Mr. Bing Brings Shaved Ice Cream to Miami

With froyo, snow cones, and soft serve, it’s hard to believe there’s more to be done in the frozen-treat category. But Mr. Bing’s technicolor truck is rolling into town with an ice-cream concept unlike any other.

The creamy, paper-thin ribbons are shaved off a huge cylindrical block at superhigh speeds, creating what owner Ryan Barouh calls “shaved ice cream.” Customers have described its consistency as frozen cotton candy and compared its appearance to a carnation flower.

Barouh discovered the Taiwanese treat during a trip to visit his girlfriend's family in her California hometown, and he instantly recognized the business potential in the dessert.

“I thought, Wow, this is really cool. How come I’ve never tried this? I wish we had something like this in Miami,” he says.

With a professional background in hedge funds and real estate, Barouh is a self-proclaimed “finance guy” with no culinary experience. He says the challenge was completely out of his comfort zone, and he approached the idea from a purely business perspective. He quickly realized that to maximize profits, he’d need to create the product himself.

So he contacted the manufacturer of the specially designed machine and flew to Taiwan to learn how to operate it.

“I learned from the people who originated the dessert — it’s been in their family for generations,” Barouh says. “I basically took the concept of what I learned over there and tried to mainstream it into more of an ice-cream-like texture.”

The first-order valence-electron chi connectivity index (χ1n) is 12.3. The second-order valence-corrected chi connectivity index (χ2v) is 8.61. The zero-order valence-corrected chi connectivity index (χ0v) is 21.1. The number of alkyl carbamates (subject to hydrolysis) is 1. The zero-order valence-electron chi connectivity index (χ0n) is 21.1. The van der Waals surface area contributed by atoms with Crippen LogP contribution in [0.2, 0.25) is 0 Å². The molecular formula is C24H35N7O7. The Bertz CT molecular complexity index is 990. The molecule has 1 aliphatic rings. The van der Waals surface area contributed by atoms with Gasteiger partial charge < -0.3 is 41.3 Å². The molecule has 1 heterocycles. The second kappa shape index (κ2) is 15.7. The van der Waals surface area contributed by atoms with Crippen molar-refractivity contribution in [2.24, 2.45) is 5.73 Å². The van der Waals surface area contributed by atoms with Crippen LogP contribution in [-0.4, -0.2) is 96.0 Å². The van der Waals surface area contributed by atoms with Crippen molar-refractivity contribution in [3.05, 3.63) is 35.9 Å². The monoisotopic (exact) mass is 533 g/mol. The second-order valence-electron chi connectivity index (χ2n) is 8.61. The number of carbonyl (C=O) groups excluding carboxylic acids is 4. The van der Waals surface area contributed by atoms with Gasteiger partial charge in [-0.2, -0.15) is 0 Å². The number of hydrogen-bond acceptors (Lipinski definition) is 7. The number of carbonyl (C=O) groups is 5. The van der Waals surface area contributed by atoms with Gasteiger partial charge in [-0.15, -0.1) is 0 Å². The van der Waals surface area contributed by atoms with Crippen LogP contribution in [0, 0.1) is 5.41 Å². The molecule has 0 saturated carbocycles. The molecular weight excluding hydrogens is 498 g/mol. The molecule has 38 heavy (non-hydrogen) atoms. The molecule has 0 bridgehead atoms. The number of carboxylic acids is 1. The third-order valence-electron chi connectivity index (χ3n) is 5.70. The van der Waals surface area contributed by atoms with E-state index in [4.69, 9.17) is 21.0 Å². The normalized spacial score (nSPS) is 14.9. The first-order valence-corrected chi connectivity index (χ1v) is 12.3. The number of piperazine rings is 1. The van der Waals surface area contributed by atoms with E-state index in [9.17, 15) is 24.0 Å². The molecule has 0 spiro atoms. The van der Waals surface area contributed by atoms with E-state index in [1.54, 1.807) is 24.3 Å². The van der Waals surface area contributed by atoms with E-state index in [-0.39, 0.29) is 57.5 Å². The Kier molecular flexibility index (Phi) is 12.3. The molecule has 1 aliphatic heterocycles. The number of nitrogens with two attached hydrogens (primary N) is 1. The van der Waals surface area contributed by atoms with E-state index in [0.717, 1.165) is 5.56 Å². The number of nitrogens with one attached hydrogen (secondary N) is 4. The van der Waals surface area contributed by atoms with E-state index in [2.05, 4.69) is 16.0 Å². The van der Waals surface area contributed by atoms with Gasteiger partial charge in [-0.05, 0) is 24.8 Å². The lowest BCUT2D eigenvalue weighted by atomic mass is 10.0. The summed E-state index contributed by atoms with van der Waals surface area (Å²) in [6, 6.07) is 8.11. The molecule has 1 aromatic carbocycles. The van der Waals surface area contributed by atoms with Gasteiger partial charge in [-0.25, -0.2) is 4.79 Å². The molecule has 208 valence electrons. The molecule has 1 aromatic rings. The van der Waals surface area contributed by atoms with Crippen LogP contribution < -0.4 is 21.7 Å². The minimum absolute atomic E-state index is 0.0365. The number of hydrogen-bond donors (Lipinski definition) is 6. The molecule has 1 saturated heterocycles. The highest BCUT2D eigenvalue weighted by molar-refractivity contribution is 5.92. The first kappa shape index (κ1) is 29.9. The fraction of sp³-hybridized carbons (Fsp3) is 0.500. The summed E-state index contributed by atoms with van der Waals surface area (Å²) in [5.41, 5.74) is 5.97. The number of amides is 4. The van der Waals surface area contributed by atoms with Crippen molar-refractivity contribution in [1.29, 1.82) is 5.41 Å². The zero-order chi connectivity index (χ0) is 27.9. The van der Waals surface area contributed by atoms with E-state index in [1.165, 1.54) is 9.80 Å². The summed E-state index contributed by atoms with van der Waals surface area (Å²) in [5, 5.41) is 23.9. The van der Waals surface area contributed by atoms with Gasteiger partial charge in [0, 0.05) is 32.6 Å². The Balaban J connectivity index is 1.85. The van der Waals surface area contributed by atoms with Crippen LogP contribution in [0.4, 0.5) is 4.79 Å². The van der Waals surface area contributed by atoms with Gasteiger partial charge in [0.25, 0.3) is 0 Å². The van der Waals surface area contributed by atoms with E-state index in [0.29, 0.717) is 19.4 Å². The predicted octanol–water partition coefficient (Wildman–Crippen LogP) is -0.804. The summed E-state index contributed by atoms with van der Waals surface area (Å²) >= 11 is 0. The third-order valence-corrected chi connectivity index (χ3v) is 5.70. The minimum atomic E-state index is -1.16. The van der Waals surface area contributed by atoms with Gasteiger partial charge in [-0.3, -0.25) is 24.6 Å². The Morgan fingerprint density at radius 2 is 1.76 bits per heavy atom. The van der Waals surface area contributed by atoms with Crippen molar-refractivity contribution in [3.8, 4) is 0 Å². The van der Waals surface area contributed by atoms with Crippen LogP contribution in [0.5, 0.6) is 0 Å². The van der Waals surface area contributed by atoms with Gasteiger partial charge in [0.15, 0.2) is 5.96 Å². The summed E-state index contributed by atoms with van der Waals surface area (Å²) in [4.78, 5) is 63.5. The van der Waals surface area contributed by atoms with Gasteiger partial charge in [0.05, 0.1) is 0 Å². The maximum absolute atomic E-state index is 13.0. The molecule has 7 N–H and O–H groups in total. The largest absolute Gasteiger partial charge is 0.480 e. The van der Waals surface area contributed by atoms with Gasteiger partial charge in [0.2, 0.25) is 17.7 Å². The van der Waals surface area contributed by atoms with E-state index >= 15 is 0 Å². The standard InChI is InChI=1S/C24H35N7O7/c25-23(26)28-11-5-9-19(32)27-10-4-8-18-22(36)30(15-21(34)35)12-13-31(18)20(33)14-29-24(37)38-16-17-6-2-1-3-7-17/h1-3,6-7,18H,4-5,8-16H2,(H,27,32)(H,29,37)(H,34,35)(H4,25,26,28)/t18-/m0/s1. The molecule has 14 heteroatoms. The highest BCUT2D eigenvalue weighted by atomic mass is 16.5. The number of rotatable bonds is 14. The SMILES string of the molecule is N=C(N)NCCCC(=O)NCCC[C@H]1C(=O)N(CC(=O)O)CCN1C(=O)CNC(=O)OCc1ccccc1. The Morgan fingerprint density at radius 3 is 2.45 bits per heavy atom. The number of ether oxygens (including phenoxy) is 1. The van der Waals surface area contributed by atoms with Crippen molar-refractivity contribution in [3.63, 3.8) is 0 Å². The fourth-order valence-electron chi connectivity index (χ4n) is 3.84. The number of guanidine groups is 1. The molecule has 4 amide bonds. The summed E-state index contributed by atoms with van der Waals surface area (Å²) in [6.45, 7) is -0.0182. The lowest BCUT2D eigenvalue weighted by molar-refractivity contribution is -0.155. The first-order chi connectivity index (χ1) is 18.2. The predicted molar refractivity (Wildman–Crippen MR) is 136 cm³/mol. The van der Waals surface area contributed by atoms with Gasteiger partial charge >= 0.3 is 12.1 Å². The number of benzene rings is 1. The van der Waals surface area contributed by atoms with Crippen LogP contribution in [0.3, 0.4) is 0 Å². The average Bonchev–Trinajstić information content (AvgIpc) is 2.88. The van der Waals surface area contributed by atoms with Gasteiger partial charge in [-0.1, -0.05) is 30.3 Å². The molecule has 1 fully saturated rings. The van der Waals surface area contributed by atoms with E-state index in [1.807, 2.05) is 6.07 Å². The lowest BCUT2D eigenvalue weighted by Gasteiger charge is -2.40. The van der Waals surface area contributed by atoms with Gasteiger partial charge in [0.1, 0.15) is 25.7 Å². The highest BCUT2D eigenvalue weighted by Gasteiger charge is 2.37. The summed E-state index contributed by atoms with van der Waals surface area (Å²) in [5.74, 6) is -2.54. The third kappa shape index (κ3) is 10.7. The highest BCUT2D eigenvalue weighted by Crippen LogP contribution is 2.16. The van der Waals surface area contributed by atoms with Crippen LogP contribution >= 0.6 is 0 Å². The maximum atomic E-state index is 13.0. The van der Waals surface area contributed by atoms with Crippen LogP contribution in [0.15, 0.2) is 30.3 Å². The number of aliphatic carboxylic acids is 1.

This mainstreaming took months of trial-and-error with both the recipe and the operation of the machine. Barouh made batch after batch, striving to perfect the product.

“What I was shooting for was to have something similar to the consistency of Dippin’ Dots, but paper-thin,” he says. “I said to myself, If you can taste ice with it when you bite down on it... even if you feel, like, that crunchiness of the ice, then it’s not right.

In addition to creating the unique texture, Barouh says, he also tweaked the flavors of the traditional Taiwanese dessert, adapting them for more “American and Latin American” palates. Options such as coconut and green tea are an homage to the treat's Asian roots, while flavors such as chocolate and original sweet milk reflect Barouh's local spin.

A dish of Mr. Bing is delicious, stunning, and contains less than 100 calories per 3.5-ounce serving. According to Barouh, people want to try something new in the ice-cream category, and this frozen treat is what the Miami food scene has been missing.

Even though abandoning his stable career was a huge risk, Barouh is not looking back.

“My biggest reward is when I see people’s faces light up when they try it, because it’s like an experience that they’ve never felt before,” he says. “So when I see people’s reactions and everything, even though I’m making a lot less money than I ever used to, I’m getting a reward that I’ve never felt before.”

You can find Mr. Bing at local events, including South Beach Wine & Food Festival's Grand Tasting Village this weekend. The truck will also be in Coconut Grove at 3433 Main Hwy. from 5 to 10 p.m. this Friday and at Flagler Arts & Technology Village Artwalk in Fort Lauderdale from 6 to 10 p.m. this Saturday. Follow the truck at 

Barouh is operating Mr. Bing out of a commercial kitchen in Opa-locka but hopes to expand to franchised brick-and-mortar storefronts and distribution to big-name stores.
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